Spirometry

Spirometry

The most important test of lung function is spirometry. Spirometry is used for many lung conditions. For people with asthma, the test provides information such as:1

  • Whether your lung disease is obstructive or restrictive
  • How blocked your airways are
  • Whether medications can open the airways
  • How sensitive your airways are
  • Whether your medications are working
  • Whether your lung function has changed over time

Spirometry can be done in most adults and children older than five.1

Where is spirometry done?

If your family doctor or pediatrician has the equipment, spirometry can be done in the office.1 Spirometry is also done in a hospital pulmonary function laboratory. Some pharmacies provide spirometry.

How is spirometry done?

The test may be performed standing or sitting. You may be asked to wear nose clips or pinch your nose shut.2 You will be asked to breathe into a mouthpiece that is attached to a device called the spirometer.

There are three phases of the test: (1) taking the deepest breath possible, followed by (2) blasting air out of the lungs as rapidly as possible, and then (3) continuing to breathe out for as long as possible.2,3 You will be asked to do this at least three times to get a valid test. The attempt does not count if you cough, if there is a delay in exhaling, or if you stop breathing too early. It could take up to eight attempts to get a valid test.2

A valid test requires a lot of effort from you! The technician will encourage you and provide instructions throughout the test. The test can be tiring and uncomfortable. You may feel light headed or dizzy.1 You can take a break between attempts. Giving it your best effort is important so that the results lead to the right diagnosis.

The test may be repeated after you take a medication that opens your airways, called a bronchodilator. Albuterol is the medication typically used. Fifteen to 30 minutes after taking the medication, you will be asked to do spirometry again.4 This step is done to see if the airway blockage (obstruction) is “reversible.”

What are the results from spirometry?

There are three main results from spirometry:5

  • FEV1: The amount of air you can forcefully exhale in one second. FEV1 stands for forced expiratory volume in one second.
  • FVC: The maximum amount of air you can forcefully exhale. FVC stands for forced vital capacity.
  • FEV1/FVC: The percentage your total air capacity that you can forcefully exhale in one second.

The results are given in liters per minute and percentages. The percentage is based on “predicted normal values,” which are the expected results for someone your age, height, weight, gender, and race.3 Table 1 shows normal results in percentages.3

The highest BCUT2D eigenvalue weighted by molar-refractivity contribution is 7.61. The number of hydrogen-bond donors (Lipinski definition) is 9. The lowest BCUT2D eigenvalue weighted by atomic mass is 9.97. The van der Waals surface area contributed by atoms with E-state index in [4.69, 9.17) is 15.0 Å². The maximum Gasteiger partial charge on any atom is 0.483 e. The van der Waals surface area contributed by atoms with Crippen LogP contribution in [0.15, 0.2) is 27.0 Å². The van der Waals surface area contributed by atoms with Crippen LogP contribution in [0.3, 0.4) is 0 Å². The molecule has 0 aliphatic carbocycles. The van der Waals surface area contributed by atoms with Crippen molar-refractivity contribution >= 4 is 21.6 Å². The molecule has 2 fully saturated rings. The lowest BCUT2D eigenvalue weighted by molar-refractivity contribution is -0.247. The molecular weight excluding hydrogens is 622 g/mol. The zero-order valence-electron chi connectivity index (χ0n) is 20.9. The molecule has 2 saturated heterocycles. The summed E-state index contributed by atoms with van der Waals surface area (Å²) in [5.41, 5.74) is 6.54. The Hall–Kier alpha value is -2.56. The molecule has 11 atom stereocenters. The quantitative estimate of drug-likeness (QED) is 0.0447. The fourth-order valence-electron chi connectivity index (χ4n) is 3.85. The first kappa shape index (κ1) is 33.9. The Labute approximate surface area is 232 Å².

Table 1. Normal spirometry results

Test
Normal Value
FEV1
80% to 120%
FVC
80% to 120%
FEV1/FVC
±5% predicted

Barreiro TJ, Perillo I. An approach to interpreting spirometry. Am Fam Physician. 2004;69:1107-1114. http://www.aafp.org/afp/2004/0301/p1107.html

How are spirometry results used?

To diagnose asthma: Having a low FEV1 and low FEV1/FVC means that the air has a hard time leaving the lungs, which indicates airway obstruction. Obstructive lung diseases include asthma and COPD (chronic obstructive pulmonary disease).

The results after taking albuterol (“post-bronchodilator results”) help separate asthma from COPD. If FEV1 increases by 12% or 200 mL after taking albuterol, it means that the airway blockage is reversible.1 Reversibility is a sign of asthma.

To figure out how severe asthma is: The results of spirometry indicate how severe your asthma is, as shown in Table 2.1

Table 2. Classifying asthma severity

Test
Mild Asthma
Moderate Asthma
Severe Asthma
FEV1
>80%
60%-80%
<60%
FEV1/FVC
Adults: Normal Children: >80%
Adults: Reduced 5% Children: 75%-80%
Adults: Reduced >5% Children: <75%

National Heart, Lung, and Blood Institute. Expert panel report 3 (EPR-3): Guidelines for the diagnosis and management of asthma – Full Report 2007. Accessed 11/12/14 at: http://www.nhlbi.nih.gov/files/docs/guidelines/asthgdln.pdf

To see how well medications are working: Spirometry should be repeated after you have started taking medications and your symptoms have stabilized.1 The results provide information about how well controlled your asthma is.1

Table 3. Evaluating asthma control

Test
Well Controlled
Not Well Controlled
Very Poorly Controlled
FEV1
>80%
60%-80%
<60%

National Heart, Lung, and Blood Institute. Expert panel report 3 (EPR-3): Guidelines for the diagnosis and management of asthma – Full Report 2007. Accessed 11/12/14 at: http://www.nhlbi.nih.gov/files/docs/guidelines/asthgdln.pdf

What should I do to prepare for spirometry?

Wear comfortable, loose clothing.2 Do not exercise vigorously or eat a large meal before the test. You may need to stop taking some of your asthma medications before the test. Your health care provider will advise you about which medications to stop and which are fine to continue.2

How often do I need to do spirometry?

Spirometry can be used to see how lung function changes over time. A decline in lung function increases the risk of an asthma attack. Spirometry should be done after treatment has started and symptoms have stabilized. It should be repeated anytime symptoms start to worsen, and at least once every one to two years.1 For pregnant women, spirometry is the preferred way to monitor lung function at each prenatal visit.1

Written by: Sarah O'Brien | Last Reviewed: May 2016.
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